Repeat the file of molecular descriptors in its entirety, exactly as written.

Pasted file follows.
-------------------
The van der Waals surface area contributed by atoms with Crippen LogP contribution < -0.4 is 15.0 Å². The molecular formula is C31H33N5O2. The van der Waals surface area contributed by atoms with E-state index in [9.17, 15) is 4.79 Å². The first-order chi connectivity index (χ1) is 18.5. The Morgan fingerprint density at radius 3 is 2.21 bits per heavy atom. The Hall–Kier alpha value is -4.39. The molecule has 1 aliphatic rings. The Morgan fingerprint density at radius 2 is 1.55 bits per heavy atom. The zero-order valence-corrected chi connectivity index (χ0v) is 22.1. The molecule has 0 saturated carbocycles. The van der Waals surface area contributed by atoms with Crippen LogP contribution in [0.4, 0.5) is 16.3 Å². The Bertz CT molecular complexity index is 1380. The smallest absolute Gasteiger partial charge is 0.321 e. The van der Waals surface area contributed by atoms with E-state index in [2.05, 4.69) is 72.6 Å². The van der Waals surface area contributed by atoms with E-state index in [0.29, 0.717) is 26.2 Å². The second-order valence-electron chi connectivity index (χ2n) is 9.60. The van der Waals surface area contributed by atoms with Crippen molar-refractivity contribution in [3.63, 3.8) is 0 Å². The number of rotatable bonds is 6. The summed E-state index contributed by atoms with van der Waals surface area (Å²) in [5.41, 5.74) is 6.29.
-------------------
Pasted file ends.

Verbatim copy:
The van der Waals surface area contributed by atoms with Crippen LogP contribution < -0.4 is 15.0 Å². The molecular formula is C31H33N5O2. The van der Waals surface area contributed by atoms with E-state index in [9.17, 15) is 4.79 Å². The first-order chi connectivity index (χ1) is 18.5. The Morgan fingerprint density at radius 3 is 2.21 bits per heavy atom. The Hall–Kier alpha value is -4.39. The molecule has 1 aliphatic rings. The Morgan fingerprint density at radius 2 is 1.55 bits per heavy atom. The zero-order valence-corrected chi connectivity index (χ0v) is 22.1. The molecule has 0 saturated carbocycles. The van der Waals surface area contributed by atoms with Crippen LogP contribution in [0.4, 0.5) is 16.3 Å². The Bertz CT molecular complexity index is 1380. The smallest absolute Gasteiger partial charge is 0.321 e. The van der Waals surface area contributed by atoms with E-state index in [2.05, 4.69) is 72.6 Å². The van der Waals surface area contributed by atoms with E-state index in [0.29, 0.717) is 26.2 Å². The second-order valence-electron chi connectivity index (χ2n) is 9.60. The van der Waals surface area contributed by atoms with Crippen molar-refractivity contribution in [3.63, 3.8) is 0 Å². The number of rotatable bonds is 6. The summed E-state index contributed by atoms with van der Waals surface area (Å²) in [5.41, 5.74) is 6.29.